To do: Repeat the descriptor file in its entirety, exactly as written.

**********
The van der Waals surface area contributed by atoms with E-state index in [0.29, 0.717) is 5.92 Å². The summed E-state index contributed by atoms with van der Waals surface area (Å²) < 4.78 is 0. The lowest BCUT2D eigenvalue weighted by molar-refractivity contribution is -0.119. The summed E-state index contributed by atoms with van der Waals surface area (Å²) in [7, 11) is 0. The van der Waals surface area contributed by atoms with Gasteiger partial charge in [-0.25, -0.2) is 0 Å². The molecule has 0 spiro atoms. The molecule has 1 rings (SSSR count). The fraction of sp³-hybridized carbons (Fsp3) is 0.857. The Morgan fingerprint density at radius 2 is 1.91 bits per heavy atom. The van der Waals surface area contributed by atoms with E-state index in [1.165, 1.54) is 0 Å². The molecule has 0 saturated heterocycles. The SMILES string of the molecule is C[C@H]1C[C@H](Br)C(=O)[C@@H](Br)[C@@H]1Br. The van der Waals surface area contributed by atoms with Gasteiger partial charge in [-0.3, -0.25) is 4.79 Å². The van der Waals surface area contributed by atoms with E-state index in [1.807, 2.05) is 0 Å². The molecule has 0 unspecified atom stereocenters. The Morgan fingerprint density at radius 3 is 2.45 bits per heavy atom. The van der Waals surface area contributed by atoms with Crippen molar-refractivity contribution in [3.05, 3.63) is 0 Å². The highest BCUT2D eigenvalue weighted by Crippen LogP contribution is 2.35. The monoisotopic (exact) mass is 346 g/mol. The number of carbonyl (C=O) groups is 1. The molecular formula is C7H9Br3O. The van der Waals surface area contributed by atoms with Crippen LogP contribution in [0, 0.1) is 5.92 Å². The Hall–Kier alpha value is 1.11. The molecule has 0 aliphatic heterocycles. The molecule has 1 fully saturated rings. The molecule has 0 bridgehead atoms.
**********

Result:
The van der Waals surface area contributed by atoms with E-state index in [0.29, 0.717) is 5.92 Å². The summed E-state index contributed by atoms with van der Waals surface area (Å²) < 4.78 is 0. The lowest BCUT2D eigenvalue weighted by molar-refractivity contribution is -0.119. The summed E-state index contributed by atoms with van der Waals surface area (Å²) in [7, 11) is 0. The van der Waals surface area contributed by atoms with Gasteiger partial charge in [-0.25, -0.2) is 0 Å². The molecule has 0 spiro atoms. The molecule has 1 rings (SSSR count). The fraction of sp³-hybridized carbons (Fsp3) is 0.857. The Morgan fingerprint density at radius 2 is 1.91 bits per heavy atom. The van der Waals surface area contributed by atoms with E-state index in [1.165, 1.54) is 0 Å². The molecule has 0 saturated heterocycles. The SMILES string of the molecule is C[C@H]1C[C@H](Br)C(=O)[C@@H](Br)[C@@H]1Br. The van der Waals surface area contributed by atoms with Gasteiger partial charge in [-0.3, -0.25) is 4.79 Å². The van der Waals surface area contributed by atoms with E-state index in [1.807, 2.05) is 0 Å². The molecule has 0 unspecified atom stereocenters. The Morgan fingerprint density at radius 3 is 2.45 bits per heavy atom. The van der Waals surface area contributed by atoms with Crippen molar-refractivity contribution in [3.05, 3.63) is 0 Å². The highest BCUT2D eigenvalue weighted by Crippen LogP contribution is 2.35. The monoisotopic (exact) mass is 346 g/mol. The number of carbonyl (C=O) groups is 1. The molecular formula is C7H9Br3O. The van der Waals surface area contributed by atoms with Crippen LogP contribution in [0, 0.1) is 5.92 Å². The Hall–Kier alpha value is 1.11. The molecule has 0 aliphatic heterocycles. The molecule has 1 fully saturated rings. The molecule has 0 bridgehead atoms.